MR Methods Development

Developing new MR hardware and methods requires dedication, innovation, and a lot of debugging. Field monitoring gives you a direct view of your scanner's performance to reduce guesswork and frustration in finding those bugs.


Whether you are characterizing new hardware or trying to understand the errant performance of a new pulse sequence, there are many requirements to juggle and many possible frustration points. Field monitoring of the magnetic environment provides a direct, meaningful measurement of gradient hardware performance, gradient waveform and timing in pulse sequence development, and spatiotemporal phase accrual. This allows you to more quickly identify bugs, characterize new systems, and create the next generation of MR methods.

Pulse Sequence Development

Standard methods of programming MR sequences can be a bit cumbersome. The vendors often provide sequence simulation tools, but they can either be error prone and unstable, or not reflect the physical environment of the scanner.  Especially for demanding MR sequence tasks, such as diffusion or steady-state sequences, the difference between the programmed gradient waveform and the applied encoding field can make the difference between a coherent, geometrically precise signal and a signal corrupted by gradient timing errors or unfaithful gradient waveforms. The image below illustrates how a gradient trace which looks “OK” can belie undesired accruing phase. This is especially problematic for steady-state sequences, as breaking this steady-state assumption will invariably cause artefacts in the resulting images.

Fischer et al. understood that steady-state MR sequences can be sensitive to encoding field non-idealities. Balanced steady-state free precession (bSSFP) sequences have the advantage that under proper excitation, the signal of from each voxel reaches a ‘steady-state’ which is advantageous for acquisition in areas of high field inhomogeneity or when motion is present. bSSFP sequences require gradients to be stable and to not induce time varying fluctuations in the imaged sample. Any deviation from this condition results in easily observable banding artifacts. Phase encoding commonly breaks this condition and requires optimal ordering to reduce banding. They measured multiple phase encoding schemes and showed that accounting for nuisance phase reduced image artifacts.

In a similar way, the Radial k-space trajectory has a variety of systematic challenges.  Below, you can see a radial acquisition, with time order indicated by coloration. Looking at the k-space trajectory overall, it looks fairly well characterized.  Zooming in however to the center of k-space, where much of the image signal lies, we can see these imaging trajectories cross “0” at several different locations. Again, dismissing these sampling inaccuracies can cause artefacts in the reconstructed image!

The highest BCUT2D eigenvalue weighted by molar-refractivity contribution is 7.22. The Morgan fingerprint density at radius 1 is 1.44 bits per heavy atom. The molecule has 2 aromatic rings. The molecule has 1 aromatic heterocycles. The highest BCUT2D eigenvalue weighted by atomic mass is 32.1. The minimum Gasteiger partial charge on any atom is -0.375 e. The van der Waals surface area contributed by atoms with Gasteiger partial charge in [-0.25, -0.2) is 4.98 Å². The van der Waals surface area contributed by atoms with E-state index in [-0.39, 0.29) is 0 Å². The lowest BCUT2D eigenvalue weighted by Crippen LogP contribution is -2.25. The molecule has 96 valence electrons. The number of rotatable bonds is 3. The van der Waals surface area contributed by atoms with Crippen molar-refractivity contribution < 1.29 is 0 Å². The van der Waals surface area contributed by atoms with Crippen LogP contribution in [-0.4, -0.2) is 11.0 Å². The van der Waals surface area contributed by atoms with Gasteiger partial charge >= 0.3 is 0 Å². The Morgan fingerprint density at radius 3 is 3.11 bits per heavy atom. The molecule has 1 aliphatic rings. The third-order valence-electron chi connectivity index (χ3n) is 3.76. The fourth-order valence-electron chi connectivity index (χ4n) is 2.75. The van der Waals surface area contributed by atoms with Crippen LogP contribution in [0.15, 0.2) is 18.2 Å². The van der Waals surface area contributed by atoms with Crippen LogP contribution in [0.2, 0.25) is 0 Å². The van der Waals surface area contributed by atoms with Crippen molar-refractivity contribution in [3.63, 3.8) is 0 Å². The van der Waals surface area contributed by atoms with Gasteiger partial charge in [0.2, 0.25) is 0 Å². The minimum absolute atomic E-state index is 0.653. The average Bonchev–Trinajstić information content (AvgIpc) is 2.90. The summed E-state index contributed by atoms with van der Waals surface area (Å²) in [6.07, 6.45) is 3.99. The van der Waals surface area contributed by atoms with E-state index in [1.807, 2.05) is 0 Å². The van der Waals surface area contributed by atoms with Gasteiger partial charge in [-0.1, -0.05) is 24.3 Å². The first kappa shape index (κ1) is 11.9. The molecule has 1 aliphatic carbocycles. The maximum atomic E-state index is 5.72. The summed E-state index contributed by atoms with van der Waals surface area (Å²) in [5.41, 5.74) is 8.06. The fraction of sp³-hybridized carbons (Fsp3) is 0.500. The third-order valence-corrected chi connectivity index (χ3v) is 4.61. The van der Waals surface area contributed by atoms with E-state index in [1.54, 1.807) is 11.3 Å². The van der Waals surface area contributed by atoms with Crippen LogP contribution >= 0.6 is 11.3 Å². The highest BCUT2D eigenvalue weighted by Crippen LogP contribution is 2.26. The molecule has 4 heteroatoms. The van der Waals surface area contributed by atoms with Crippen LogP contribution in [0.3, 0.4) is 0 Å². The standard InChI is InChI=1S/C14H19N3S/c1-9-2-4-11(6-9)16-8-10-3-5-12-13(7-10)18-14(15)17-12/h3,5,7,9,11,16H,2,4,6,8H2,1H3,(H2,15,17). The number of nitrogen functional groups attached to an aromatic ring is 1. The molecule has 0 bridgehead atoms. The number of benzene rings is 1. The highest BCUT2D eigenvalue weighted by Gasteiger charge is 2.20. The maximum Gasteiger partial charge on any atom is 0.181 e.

Hardware Development

Characterize gradients and resistive shims to improve waveform pre-emphasis

Dr. Vannesjo and the team at ETH utilized the Dynamic Field Camera during their development of a dynamic shim scheme which would optimize the shims for each slice of the image, improving the shims for hard to shim areas such as the orbits which are often poorly shimmed when considered with the rest of the head. Direct measurements of their shim system showed that the shims required several seconds to settle. Using the Dynamic Field Camera to measure shim dynamics, they developed a pre-emphasis scheme was effectively applied to dynamically switch their shim coils, enabling the dynamic shimming method.

From left to right, the following two selected slices (in vivo EPI images) were acquired with no shim, global shim settings, slice-wise shimming without pre-emphasis and slice-wise shimming with full pre-emphasis. The red lines were extracted from a spin-warp image of the same geometry. Adapted from Vannesjo, et al.

Characterize custom gradient sets

Wilm et al. utilized a recently designed high slew rate (up to 1200 T/m/s), head only gradient set to develop fast spiral imaging (see also Hennel, et al.). The high slew rate gradient set allows k-space to be traversed more quickly during the imaging readout, allowing one to sample all of the relevant portions of acquisition space before the signal has decayed away. The gradient system is asymmetric and as such, concomitant fields were expected. Characterizing fields in specialty gradient sets such as this one is important for generating appropriate reconstructions and pre-emphasis schemes.

These results are also impactful in that they calculated the acquired k-space traversal up to 5th order spherical harmonics. They generated a dataset capable of fitting 5th order spherical harmonics by combining multiple datasets from the Dynamic Field Camera positioned in multiple locations in the bore to create a “virtual probe” containing many more probes. In the image below from Wilm, 2020 (see link below), we can see how a principal component analysis of the spatiotemporal phase evolution due to eddy currents looks for this particular spiral read-out module. Important in this analysis was the observation that most of these fields were periodic in nature, suggesting that (as expected) these fields were generated by eddy currents.

Principal component analysis of eddy-current induced spatiotemporal phase accrual. Adapted from Wilm, 2020 doi/10.1002/mrm.28346
*Header Image: Courtesy of Klaas Prüssmann and group, IBT ETH Zurich and University of Zurich